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Nearly ten years after its launch, the New Horizons spacecraft will reach its closest encounter with Pluto on July 14, 2015. NASA and the world science community will celebrate the landmark at the Applied Physics Laboratory (APL) at Johns Hopkins University, as well as at “PlutoPalooza” events around the world.
Three months ago, I posted an article explaining what to expect during the flyby. This is a revised version of the same post, with some errors corrected, the expected sizes of Nix and Hydra updated, and times of press briefings added.
The Planetary Society has always enjoyed the connections between science and art, so when I saw Leila Qışın's sketches pop up on her Twitter feed during the recent New Horizons team meeting, I knew I had to share them with you.
New Horizons—what will be NASA’s greatest success of 2015—was cancelled multiple times in its early life, and many times before that in its previous incarnations. A mission to Pluto was not inevitable, despite the overwhelming scientific and public excitement.
As Director of Space Policy, Casey leads the strategic planning and implementation of the Society's policy- and advocacy-related efforts. He works closely with the Society's leadership, the Board of Directors, and other policy experts to craft the organizational positions and generate ideas about the future of space exploration.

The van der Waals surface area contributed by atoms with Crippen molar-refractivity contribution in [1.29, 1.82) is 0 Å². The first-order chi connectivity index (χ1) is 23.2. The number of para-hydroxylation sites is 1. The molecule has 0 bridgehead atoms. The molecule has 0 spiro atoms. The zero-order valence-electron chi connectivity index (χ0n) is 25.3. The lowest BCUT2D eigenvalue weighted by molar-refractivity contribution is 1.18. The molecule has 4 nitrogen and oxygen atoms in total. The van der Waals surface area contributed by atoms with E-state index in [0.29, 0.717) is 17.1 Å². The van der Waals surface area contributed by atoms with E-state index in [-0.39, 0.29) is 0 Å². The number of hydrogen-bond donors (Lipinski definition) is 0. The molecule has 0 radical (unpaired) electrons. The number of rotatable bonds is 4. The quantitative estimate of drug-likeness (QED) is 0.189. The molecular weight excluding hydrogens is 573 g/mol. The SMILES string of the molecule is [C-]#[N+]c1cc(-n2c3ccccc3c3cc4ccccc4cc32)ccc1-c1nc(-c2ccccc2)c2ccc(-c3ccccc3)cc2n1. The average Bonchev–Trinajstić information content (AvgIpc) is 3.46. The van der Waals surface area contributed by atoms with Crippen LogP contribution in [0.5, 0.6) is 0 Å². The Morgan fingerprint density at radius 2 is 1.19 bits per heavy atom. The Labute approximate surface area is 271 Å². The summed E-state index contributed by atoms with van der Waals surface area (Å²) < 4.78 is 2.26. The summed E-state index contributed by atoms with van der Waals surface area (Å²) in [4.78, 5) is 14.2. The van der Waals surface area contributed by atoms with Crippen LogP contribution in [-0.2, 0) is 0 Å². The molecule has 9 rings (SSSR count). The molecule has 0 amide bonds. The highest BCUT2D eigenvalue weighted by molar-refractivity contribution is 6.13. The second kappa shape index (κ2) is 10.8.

This image of haze layers above Pluto’s limb was taken by the Ralph/Multispectral Visible Imaging Camera (MVIC) on NASA’s New Horizons spacecraft. About 20 haze layers are seen; the layers have been found to typically extend horizontally over hundreds of kilometers, but are not strictly parallel to the surface. For example, scientists note a haze layer about 5 kilometers above the surface (lower left area of the image), which descends to the surface at the right.
Jupiter's moon Adrastea has an associated ring. One of the surprising discoveries from New Horizons' encounter with Jupiter was three clumps in the main rings following the tiny moon Adrastea (16 kilometers in diameter). The image shown here was taken from an animation of the clumps moving around the rings (Quicktime format, 4 MB).
Oberon, moon of Uranus (left), and Charon, moon of Pluto (right). These worlds are of similar size and both exhibit intriguing geology. Oberon was barely glimpsed by Voyager 2 as it flew by the Uranian system on January 24, 1986, while Charon received a close encounter by the New Horizons spacecraft on July 14, 2015. Charon's complex geology makes the barely-studied moons of Uranus even more tantalizing.